When we were planning our solstice celebration, I knew I wanted it to stand apart from Christmas. Just as I started planning, I discovered Human Light, a holiday celebrating "Humanists vision of a good future." The more I read and learned about it, the more I felt like it was the perfect fit for our family celebration. (Happy Human Light by the way....December 23rd is the official day to celebrate). My husband is working today, so we had our celebration on December 21st, but incorporated ideas from Human Light into our festivities.
It all began the afternoon of December 21st. The four of us jumped into the car and headed to downtown Spokane. Our first stop was "Santa Express". Kids can shop with volunteer elves and pick out gifts ranging from $0.50-$7.50 and the proceeds benefit Vanessa Behan Crisis Nursery. This was chosen for two reasons. First, it benefits a charity that we support. Second, it helped our kids get excited about giving to other people. Both of our kids were thrilled with what they were able to buy and wanted to open gifts that day...but we're going to wait for Christmas. We wanted the day to be about spending time together as a family and thinking of ways to give to others.
After we left Santa Express, we walked around downtown enjoying the decorations as well as each other’s company. We discussed and all agreed that our favorite Mexican restaurant would be our next stop. After dinner, we went home and had a little ceremony of sorts. I had some special candles on the counter and each of our kids was allowed to light one...for a 9 & 7 year old this was a very grown up thing to do. Upon lighting the candles, we read from Affirmations: Joyful And Creative Exuberance by Paul Kurtz. Here's a small sample of what we read:
"Humanists are committed to the application of reason and science to the understanding of the universe and to the solving of human problems."
"Express and affirmative attitude towards other and ourselves."
"Have the courage of your convictions, do not be afraid to express them."
After each statement, we discussed what it meant and whether we believed it to be true. In our house, our kids are free to disagree with us and we with them. If we disagreed about something, we talked about it and tried to understand each other’s point of view. Each year, we will choose a different reading to discuss. For my readers who are theists, in no way do I feel this book, or any book, should be followed explicitly without question. In fact, one of the values I treasure is critical thinking...Question Everything! The point here was to help our kids understand what my husband and I do believe and the reasons we believe those things.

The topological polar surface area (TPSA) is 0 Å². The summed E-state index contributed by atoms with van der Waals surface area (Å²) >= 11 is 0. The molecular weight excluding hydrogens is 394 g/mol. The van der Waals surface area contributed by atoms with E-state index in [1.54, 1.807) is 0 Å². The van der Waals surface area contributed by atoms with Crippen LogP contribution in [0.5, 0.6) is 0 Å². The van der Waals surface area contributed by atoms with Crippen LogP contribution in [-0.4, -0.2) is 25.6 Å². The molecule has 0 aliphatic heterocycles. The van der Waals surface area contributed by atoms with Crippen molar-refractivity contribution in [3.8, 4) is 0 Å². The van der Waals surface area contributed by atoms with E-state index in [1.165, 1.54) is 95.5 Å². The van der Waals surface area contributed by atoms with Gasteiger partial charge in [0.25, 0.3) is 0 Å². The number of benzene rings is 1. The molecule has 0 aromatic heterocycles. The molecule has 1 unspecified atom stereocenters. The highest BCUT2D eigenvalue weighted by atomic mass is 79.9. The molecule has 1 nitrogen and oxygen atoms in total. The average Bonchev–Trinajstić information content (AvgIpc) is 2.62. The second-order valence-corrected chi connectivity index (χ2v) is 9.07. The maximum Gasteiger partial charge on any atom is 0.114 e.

Following our discussion, we each chose a charity or cause we wanted to support in addition to the regular charities we support. Our choices this year were:
Second Harvest Food Bank
Boston Terrier Rescue of Western Washington
Washington Trails Association
Foundation Beyond Belief
(If our kids didn't know the specific name of a charity, we asked them what causes they wanted to help. Then, we searched for charities that support that cause. Charity Navigator is a great resource when looking for responsible charities.)
Then, it was time to decorate the solstice tree! I had wanted to get a living tree that we could decorate each year, but I have never had luck with indoor trees. So, we decided to get a small artificial tree that will be our solstice tree every year. This tree was to be decorated differently than our Christmas tree, though. I placed a piece of cardstock in front of each family member along with crayons, glue and glitter. We were going to make our own ornaments representing what we believe! I think we came up with some pretty creative ideas.
A drawing of earth with the words "Stop Global Warming" written on it.
A drawing of a worm that represented composting.
A drawing of a battery with the words "Conserve Energy" written on it.
A drawing of a peace symbol.
A drawing of a light bulb with "New Ideas" written on it.
A drawing of a question mark with the words "Question Everything" on it.
A drawing of an acorn with "Think for yourself" written on it.
I could go on, but I won't. I was so proud of the creative ideas we all came up with and our kids were delighted with their ornaments. After the season is over, I plan on saving our ornaments and making a scrapbook page with them. Each year, we'll look at our past ornaments after we finish decorating our solstice tree. It will be fun to see how they change from year to year.
Now that the ornaments were completed, it was time to place them on the tree. Once each ornament found its special spot, we turned on the lights and sang, "Here Comes the Sun" by the Beatles. Our kids LOVED this...my son started playing air guitar and my daughter had an imaginary microphone :) They insisted that we take picture of them singing in front of the solstice tree.
The closing of our afternoon of festivities consisted of watching the newest episode of Mythbusters together while drinking hot cocoa. As we were tucking our kids into bed that night, both of them expressed their enjoyment with our celebration. They can't wait for next year’s solstice celebration!